Conor McGregor's infectious enthusiasm for fighting is seen in a flurry of boastful moments, but the heights he's reached inside the UFC octagon are rooted in a sober, analytic and sometimes even dark private place.
"I've seen difficult times. I know what that's like. I learned from when I've lost and I've put things in place to make sure it doesn't happen again," McGregor said recently. "If you beat me, I'll say fair enough and I'll come back better and get you the next time. You can't keep me down. I learn from everything. Every experience makes me better."
McGregor's ongoing improvement as a fighter and man has taken him to a fight week that only he imagined: Saturday's showdown in the boxing ring against unbeaten Floyd Mayweather Jr. at T-Mobile Arena, in what could become the most lucrative combat sporting event in history.
The fight is projected to gross more than $600 million in revenue, about the same as Mayweather's fight against Manny Pacquiao. Mayweather said on "Jimmy Kimmel Live" that he expects to make up to $350 million; McGregor has told reporters he'll be paid $100 million or more.
The most visible example of McGregor's resilience came last year, after he accepted a fight with Nate Diaz as a late replacement at a weight 25 pounds above his own UFC featherweight class to preserve a pay-per-view main event, then lost by humbling second-round submission.
Diaz rocked McGregor with several punches before the fatigued Irishman was submitted by the Brazilian jiujitsu specialist.
But there was something inspiring about McGregor that night, even in his facial expression inside the octagon that revealed the pain of losing, a sort of tribute to the better man and the determination to win the rematch.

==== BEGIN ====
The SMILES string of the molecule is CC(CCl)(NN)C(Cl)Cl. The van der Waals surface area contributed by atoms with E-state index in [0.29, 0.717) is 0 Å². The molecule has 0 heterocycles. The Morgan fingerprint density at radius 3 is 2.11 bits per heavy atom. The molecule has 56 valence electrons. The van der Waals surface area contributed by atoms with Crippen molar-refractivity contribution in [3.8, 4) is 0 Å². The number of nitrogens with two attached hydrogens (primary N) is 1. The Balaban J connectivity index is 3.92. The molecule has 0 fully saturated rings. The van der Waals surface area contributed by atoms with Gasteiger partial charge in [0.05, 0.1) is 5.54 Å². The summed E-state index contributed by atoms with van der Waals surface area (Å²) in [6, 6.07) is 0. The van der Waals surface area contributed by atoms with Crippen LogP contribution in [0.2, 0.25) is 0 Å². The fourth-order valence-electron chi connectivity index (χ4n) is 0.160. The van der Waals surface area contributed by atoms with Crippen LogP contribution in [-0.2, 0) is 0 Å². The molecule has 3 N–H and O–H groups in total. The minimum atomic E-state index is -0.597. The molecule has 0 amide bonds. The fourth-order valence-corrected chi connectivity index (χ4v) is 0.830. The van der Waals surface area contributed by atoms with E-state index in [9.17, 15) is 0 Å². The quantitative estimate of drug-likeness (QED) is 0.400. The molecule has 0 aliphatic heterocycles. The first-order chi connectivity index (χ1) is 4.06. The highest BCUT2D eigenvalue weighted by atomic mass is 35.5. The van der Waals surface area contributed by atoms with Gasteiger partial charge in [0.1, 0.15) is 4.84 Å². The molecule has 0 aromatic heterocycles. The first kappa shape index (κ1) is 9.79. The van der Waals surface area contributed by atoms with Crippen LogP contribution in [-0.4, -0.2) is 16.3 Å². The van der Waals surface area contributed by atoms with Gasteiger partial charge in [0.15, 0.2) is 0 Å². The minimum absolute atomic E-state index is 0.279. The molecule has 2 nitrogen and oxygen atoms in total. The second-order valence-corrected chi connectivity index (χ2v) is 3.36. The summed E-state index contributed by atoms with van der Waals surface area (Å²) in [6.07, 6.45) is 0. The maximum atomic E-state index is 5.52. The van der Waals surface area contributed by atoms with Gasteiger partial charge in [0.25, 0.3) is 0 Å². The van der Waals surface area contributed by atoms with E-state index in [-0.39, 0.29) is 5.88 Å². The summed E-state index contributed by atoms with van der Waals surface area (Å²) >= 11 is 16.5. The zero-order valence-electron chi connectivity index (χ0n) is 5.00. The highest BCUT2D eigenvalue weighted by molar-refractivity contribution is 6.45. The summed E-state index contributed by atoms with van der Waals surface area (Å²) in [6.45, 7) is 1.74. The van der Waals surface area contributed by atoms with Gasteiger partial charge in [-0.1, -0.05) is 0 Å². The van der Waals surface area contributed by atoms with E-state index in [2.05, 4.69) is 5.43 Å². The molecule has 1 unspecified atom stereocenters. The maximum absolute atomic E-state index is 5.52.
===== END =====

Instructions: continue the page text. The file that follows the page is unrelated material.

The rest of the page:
McGregor admitted immediately afterward he was "heartbroken … I took a chance [moving up in weight] and it didn't pay off," adding in a television interview, "I will not shy away from it and I will not make excuses for it. I will assess and come back."
This authenticity is what has drawn millions of fans to his corner. The Las Vegas Strip will see a mass influx of Irish countrymen this week and the faithful will continue to bet on McGregor's long-shot victory.
Five months after their hero lost to Diaz, after insisting they fight again at 170 pounds, a fitter McGregor landed steady punches that dropped Diaz early in the fight en route to a win by decision.
McGregor's showmanship was on full display in November when he headlined the first UFC fight in the history of Madison Square Garden. He flaunted a white mink and drove around Manhattan in a Rolls-Royce in the lead up to his victory over Eddie Alvarez, which secured him an unprecedented second UFC belt as lightweight champion.
"Conor is one of sports' all-time great self-promoters. The best since Ali," veteran boxing promoter Lou DiBella said.
Believing such glory will occur sets in motion a process for the dream to become reality.
McGregor lives this thinking, known as the law of attraction and documented in the book and film "The Secret." He's developed such a profound confidence about it he's taken on the persona known as "Mystic Mac," eerily predicting how he'll win fights.
He spoke before becoming featherweight champion in 2015, which required him to end then-champion Jose Aldo's 10-year unbeaten streak, by telling The Times and London Daily Telegraph that he'd lure Aldo forward, disappear like a ghost and deliver a knockout punch. Thirteen seconds into that fight, that's exactly what happened.